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Through collaborative leadership we supplied a pipeline of $812 million in new capital investment projects to strengthen and diversify the assets in Iowa. But beyond big number private-sector prospects we also work with the progressive small businesses, nonprofits, civic leaders, workforce, education institutions, utilities, transportation, housing, etc to maximize productivity and long-term prosperity in our evolving economic landscape.

Workforce 101: What insight does “unemployment” REALLY reveal about our economy?

Unemployment expresses the number or percentage of workers who lost employment without blame being assigned. It is especially concerning to our macro economy when such workers with valuable qualities and skills don’t find similar or better employment opportunities within a short period of time because society loses out when they are not adding value to the economy. Let’s take a look at Tama County’s unemployment patterns over the past decade to shed light and disperse some of the most common myths.

MYTH 1: Comparing unemployment numbers from one month to the next month is the best way to tell if a market is improving
This is one of the most common mistakes. One could easily be tricked into believing the overall employment market is deteriorating if you hear November 2010 unemployment was 6.6% and December unemployment was 7.7%. And though the numbers are correct, the critical thinking would be flawed. The Tama County market is built on seasonality as is clearly evident when you look at trends over the past decade. Year after year unemployment trends cycle to peak in the winter, while employment peaks in the summer. Thus to draw a meaningful conclusion on workforce data, month-over-month comparisons would yield much more meaningful insight. E.g. December 2009’s 8.2% unemployment compared to December 2010’s 7.7% suggests that recovery (the exact opposite) is a much more likely scenario.

MYTH 2: Unemployment % is the best economic indicator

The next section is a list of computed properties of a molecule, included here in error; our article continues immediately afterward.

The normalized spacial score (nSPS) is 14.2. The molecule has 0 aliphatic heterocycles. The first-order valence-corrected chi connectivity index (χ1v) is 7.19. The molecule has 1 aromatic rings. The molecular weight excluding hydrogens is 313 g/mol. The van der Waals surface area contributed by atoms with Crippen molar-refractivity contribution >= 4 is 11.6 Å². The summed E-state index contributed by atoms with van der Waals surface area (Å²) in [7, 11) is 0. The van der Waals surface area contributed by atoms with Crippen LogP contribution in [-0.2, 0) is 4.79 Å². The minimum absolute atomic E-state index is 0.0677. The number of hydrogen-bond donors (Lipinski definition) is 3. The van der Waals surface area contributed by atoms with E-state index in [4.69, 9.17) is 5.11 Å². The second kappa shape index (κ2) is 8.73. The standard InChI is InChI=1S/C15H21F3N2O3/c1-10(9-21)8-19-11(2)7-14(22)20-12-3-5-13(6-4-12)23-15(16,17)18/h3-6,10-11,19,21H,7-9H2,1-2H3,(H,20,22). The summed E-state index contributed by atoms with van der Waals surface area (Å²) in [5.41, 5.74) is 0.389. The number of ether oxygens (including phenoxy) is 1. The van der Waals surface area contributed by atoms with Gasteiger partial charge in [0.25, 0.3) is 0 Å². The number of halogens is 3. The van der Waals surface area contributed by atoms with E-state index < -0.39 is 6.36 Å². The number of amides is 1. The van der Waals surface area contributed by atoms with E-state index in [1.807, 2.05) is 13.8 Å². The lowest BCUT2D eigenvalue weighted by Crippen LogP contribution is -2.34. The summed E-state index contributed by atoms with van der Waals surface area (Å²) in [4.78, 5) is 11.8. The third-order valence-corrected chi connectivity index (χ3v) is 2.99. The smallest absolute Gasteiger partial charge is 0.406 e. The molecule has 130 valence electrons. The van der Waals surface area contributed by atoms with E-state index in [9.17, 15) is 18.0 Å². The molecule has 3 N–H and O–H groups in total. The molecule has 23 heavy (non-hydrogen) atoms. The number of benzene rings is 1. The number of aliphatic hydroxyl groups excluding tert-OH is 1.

Yes unemployment is an important measure, but it is only one amongst hundreds of indicators. It is also important to recognize that it is one of the lagging indicators meaning it is one of the least effective in anticipating changes in our economic future. The unemployment number itself also loses accuracy power when trying to understand how many people are actively looking for jobs because it does not factor job seekers who did not file for unemployment e.g. underemployed workers, recent graduates, parents returning to the workforce.

MYTH 3: 0% unemployment would mean our workforce economy is perfect
A world where every person in the workforce that wants a job has a job sounds ideal, but that only scratches the surface of moving towards the healthiest economy possible. Other factors of importance include wage rates, benefits, working conditions, underemployment, flex-time, upgrading of skills. Generally  4% unemployment is accepted as a healthy dynamic equilibrium to remain connected to evolutions and innovation in markets. When unemployment is greater than 4% our primary economic development focus leans towards strategies to add jobs to the economy, whereas unemployment lower than 4% would encourage a primary strategic focus on growing our workforce population.

MYTH 4: High unemployment % means there are very little jobs available
2010 has a great example that illustrates how a mismatch can occur between market demands and available skills. In August Tama County Economic Development broke the story that our local industries were growing again, but struggling to fill positions in spite of unemployment being the second highest it has been this decade (by month-to-month comparison). But the caveat was that our manufacturing, trucking, and healthcare sectors need workers with specific certifications and skills. Our short-term solution was to highlight this market intelligence to the workforce within a 1 hour driving radius via various forms of media, while our long-term solution was to inform educational institutions, community leaders and workers considering retraining.
It is also very important to note that one county alone does not define the market. Thousands of workers cross the Tama County line to come or go to work. Our economy is very much connected to neighboring counties, and partnerships within our 1 hour drive trade zone are very important as both a source of jobs for our residents and source of skilled workers for our companies.

Whether you are an employer or a job seeker, you are welcome to make use of our free job posting board to help find your best possible workforce market match. www.tamacountyiowa.org/employment

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